This is a question that came up recently when a friend couldn’t believe the choice on offer for the fee a record pool was charging. DJs should always strive to support the scene they are part of. This makes are DJ record pools legal such a vital question to answer.
DJ record pools are legal when they are run properly. They are supported by labels (who directly provide the music) and they also adhere to licensing to make sure artists get paid. In these days of illegal downloading, there are sites that pretend to be DJ record pools but don’t pay license fees, these are not legal.
Sometimes the illegal DJ record pools can be hard to distinguish from the legal ones. But there are some telltale signs and things to look out for.
Are DJ Record Pools legal?
Just like any music distributor, whether DJ record pool or shop, there are licensing guidelines that must be followed in order to be considered legal.
The licensing rules vary depending on jurisdiction and territories but there is a lot of crossover in. Some of the biggest licensing organizations are PRS, BMI, ASCAP and GEMA. It is these organization’s job to track the sale/download of music and then make sure the artist gets paid.
This is how a DJ record pool will ensure their legality. By signing up and adhering to any relevant license rules in their territory they protect themselves against being accused of copyright infringement. It also means they are doing their part in ensuring the artists themselves are getting what is owed to them.
In short, a DJ record pool will pay the licensing organization, who then distributes money to the labels and artists.
DJ Pools and Record Labels
It is also worth noting that legitimate record pools are actively supported by labels themselves. Labels provide the music directly to the pool on the promise that is will be accessed and then promoted by professional DJs.
This is why legit record pools require DJs to apply and often prove that they are an actively working DJ. This is because the labels want their tracks to be heard in clubs, on radio, etc.
The model breaks down like this:
- Labels provide digital music directly to the DJ pools
- Membership to these pools is only available to professional/gigging/radio DJs
- DJs then play the tracks in their shows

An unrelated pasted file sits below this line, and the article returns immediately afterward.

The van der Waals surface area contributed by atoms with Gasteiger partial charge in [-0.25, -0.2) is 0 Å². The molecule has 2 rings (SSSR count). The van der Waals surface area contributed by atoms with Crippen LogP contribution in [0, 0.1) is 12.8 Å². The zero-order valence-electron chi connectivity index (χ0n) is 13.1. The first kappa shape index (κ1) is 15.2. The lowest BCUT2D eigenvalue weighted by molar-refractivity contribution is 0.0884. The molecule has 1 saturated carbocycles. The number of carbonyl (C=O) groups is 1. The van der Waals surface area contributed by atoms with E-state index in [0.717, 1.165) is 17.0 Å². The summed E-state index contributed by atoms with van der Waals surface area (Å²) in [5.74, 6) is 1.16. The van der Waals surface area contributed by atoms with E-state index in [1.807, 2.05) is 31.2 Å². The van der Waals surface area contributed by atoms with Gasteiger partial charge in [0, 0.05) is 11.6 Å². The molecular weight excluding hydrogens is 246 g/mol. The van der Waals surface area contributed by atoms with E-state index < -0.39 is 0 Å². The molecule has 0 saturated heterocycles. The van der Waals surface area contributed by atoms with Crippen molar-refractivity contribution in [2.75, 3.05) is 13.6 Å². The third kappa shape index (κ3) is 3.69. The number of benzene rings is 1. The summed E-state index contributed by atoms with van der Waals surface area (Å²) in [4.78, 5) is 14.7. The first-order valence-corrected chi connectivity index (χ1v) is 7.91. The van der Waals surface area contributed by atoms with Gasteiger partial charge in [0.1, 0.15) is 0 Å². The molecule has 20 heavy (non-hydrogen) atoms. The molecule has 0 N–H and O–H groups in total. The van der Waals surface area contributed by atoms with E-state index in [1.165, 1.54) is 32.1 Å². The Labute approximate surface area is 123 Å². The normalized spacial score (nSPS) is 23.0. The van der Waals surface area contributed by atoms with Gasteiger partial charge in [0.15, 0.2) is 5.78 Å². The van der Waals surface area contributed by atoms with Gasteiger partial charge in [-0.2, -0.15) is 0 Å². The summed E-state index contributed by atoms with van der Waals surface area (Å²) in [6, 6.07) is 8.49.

- The general public hear the tracks and purchase them from the usual outlets (record shops or online stores such as Beatport etc)
By providing record pools with music directly, the label gains another promotion channel to get their artists out there. One which doesn’t cost them any actual money in advertising.
Instead, the music is put directly in front of a targeted audience (i.e DJs) who are already active members of the record pool.
This model is also not restricted only to labels. It is also common for DJ record pools to work directly with individual artists and producers. The variety of labels and artists on a record pool’s roster will vary depending on their size and ability to vet and manage the number of submissions they receive.
What Exactly Are DJ Record Pools?
DJ record pools are music promotion services that have large databases of tracks available to download. These are accessible only to working DJs who have applied and been approved by the record pool.
DJs pay a monthly membership/subscription which covers the cost of running the record pool as well as any licensing fees they may have. Generally speaking, being a member of a legal DJ record pool is much cheaper than buying the same number of tracks individually.
Often, due to the music coming directly from labels, tracks will often be available on DJ record pools before they have been released to the general public. This is because the labels want DJs to be promoting the tracks and building up anticipation for its release.